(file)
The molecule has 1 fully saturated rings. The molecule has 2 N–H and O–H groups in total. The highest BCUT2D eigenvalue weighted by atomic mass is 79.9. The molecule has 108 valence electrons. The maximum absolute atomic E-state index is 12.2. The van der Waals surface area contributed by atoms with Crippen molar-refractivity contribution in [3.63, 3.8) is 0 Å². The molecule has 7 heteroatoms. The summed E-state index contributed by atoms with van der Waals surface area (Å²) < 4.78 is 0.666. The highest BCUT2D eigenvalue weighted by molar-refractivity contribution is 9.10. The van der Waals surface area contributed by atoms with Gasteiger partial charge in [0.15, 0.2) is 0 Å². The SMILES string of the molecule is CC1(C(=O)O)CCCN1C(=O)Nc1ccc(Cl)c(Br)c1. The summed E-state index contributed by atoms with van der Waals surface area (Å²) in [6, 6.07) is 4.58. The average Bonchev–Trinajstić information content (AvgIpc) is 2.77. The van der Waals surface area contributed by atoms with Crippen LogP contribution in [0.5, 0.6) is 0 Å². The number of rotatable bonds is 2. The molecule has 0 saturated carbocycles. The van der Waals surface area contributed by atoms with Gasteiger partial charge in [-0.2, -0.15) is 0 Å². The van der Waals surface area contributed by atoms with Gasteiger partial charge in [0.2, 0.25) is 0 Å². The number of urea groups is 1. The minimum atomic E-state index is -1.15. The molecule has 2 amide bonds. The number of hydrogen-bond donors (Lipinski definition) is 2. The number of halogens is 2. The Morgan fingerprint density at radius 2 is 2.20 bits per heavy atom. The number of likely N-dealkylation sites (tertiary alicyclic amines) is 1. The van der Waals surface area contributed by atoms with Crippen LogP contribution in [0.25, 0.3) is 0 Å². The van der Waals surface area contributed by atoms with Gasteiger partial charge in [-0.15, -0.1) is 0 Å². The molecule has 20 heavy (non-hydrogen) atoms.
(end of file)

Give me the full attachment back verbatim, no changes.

The molecule has 1 fully saturated rings. The molecule has 2 N–H and O–H groups in total. The highest BCUT2D eigenvalue weighted by atomic mass is 79.9. The molecule has 108 valence electrons. The maximum absolute atomic E-state index is 12.2. The van der Waals surface area contributed by atoms with Crippen molar-refractivity contribution in [3.63, 3.8) is 0 Å². The molecule has 7 heteroatoms. The summed E-state index contributed by atoms with van der Waals surface area (Å²) < 4.78 is 0.666. The highest BCUT2D eigenvalue weighted by molar-refractivity contribution is 9.10. The van der Waals surface area contributed by atoms with Gasteiger partial charge in [0.15, 0.2) is 0 Å². The SMILES string of the molecule is CC1(C(=O)O)CCCN1C(=O)Nc1ccc(Cl)c(Br)c1. The summed E-state index contributed by atoms with van der Waals surface area (Å²) in [6, 6.07) is 4.58. The average Bonchev–Trinajstić information content (AvgIpc) is 2.77. The van der Waals surface area contributed by atoms with Crippen LogP contribution in [0.5, 0.6) is 0 Å². The number of rotatable bonds is 2. The molecule has 0 saturated carbocycles. The van der Waals surface area contributed by atoms with Gasteiger partial charge in [-0.2, -0.15) is 0 Å². The van der Waals surface area contributed by atoms with Gasteiger partial charge in [0.2, 0.25) is 0 Å². The number of urea groups is 1. The minimum atomic E-state index is -1.15. The molecule has 2 amide bonds. The number of hydrogen-bond donors (Lipinski definition) is 2. The number of halogens is 2. The Morgan fingerprint density at radius 2 is 2.20 bits per heavy atom. The number of likely N-dealkylation sites (tertiary alicyclic amines) is 1. The van der Waals surface area contributed by atoms with Crippen LogP contribution in [0.25, 0.3) is 0 Å². The van der Waals surface area contributed by atoms with Gasteiger partial charge in [-0.15, -0.1) is 0 Å². The molecule has 20 heavy (non-hydrogen) atoms.